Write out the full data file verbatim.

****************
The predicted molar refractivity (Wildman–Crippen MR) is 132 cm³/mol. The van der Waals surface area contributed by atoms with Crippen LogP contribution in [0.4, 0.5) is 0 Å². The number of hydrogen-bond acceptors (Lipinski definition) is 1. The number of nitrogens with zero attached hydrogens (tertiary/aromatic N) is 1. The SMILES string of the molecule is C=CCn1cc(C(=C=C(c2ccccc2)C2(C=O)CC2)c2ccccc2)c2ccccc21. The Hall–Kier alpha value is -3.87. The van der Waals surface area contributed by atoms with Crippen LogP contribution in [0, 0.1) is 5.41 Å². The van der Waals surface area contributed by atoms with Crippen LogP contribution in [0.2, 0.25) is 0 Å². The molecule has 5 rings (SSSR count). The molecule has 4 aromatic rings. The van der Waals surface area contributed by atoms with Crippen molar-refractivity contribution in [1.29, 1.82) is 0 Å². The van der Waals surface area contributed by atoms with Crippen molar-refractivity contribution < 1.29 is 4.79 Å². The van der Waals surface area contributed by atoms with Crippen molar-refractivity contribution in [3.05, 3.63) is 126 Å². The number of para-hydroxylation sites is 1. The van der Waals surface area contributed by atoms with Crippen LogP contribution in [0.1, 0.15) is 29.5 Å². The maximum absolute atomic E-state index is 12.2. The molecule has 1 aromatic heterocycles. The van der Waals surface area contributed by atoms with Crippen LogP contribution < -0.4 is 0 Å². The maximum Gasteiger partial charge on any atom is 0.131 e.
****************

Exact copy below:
The predicted molar refractivity (Wildman–Crippen MR) is 132 cm³/mol. The van der Waals surface area contributed by atoms with Crippen LogP contribution in [0.4, 0.5) is 0 Å². The number of hydrogen-bond acceptors (Lipinski definition) is 1. The number of nitrogens with zero attached hydrogens (tertiary/aromatic N) is 1. The SMILES string of the molecule is C=CCn1cc(C(=C=C(c2ccccc2)C2(C=O)CC2)c2ccccc2)c2ccccc21. The Hall–Kier alpha value is -3.87. The van der Waals surface area contributed by atoms with Crippen LogP contribution in [0, 0.1) is 5.41 Å². The van der Waals surface area contributed by atoms with Crippen LogP contribution in [0.2, 0.25) is 0 Å². The molecule has 5 rings (SSSR count). The molecule has 4 aromatic rings. The van der Waals surface area contributed by atoms with Crippen molar-refractivity contribution in [1.29, 1.82) is 0 Å². The van der Waals surface area contributed by atoms with Crippen molar-refractivity contribution < 1.29 is 4.79 Å². The van der Waals surface area contributed by atoms with Crippen molar-refractivity contribution in [3.05, 3.63) is 126 Å². The number of para-hydroxylation sites is 1. The van der Waals surface area contributed by atoms with Crippen LogP contribution in [0.1, 0.15) is 29.5 Å². The maximum absolute atomic E-state index is 12.2. The molecule has 1 aromatic heterocycles. The van der Waals surface area contributed by atoms with Crippen LogP contribution < -0.4 is 0 Å². The maximum Gasteiger partial charge on any atom is 0.131 e.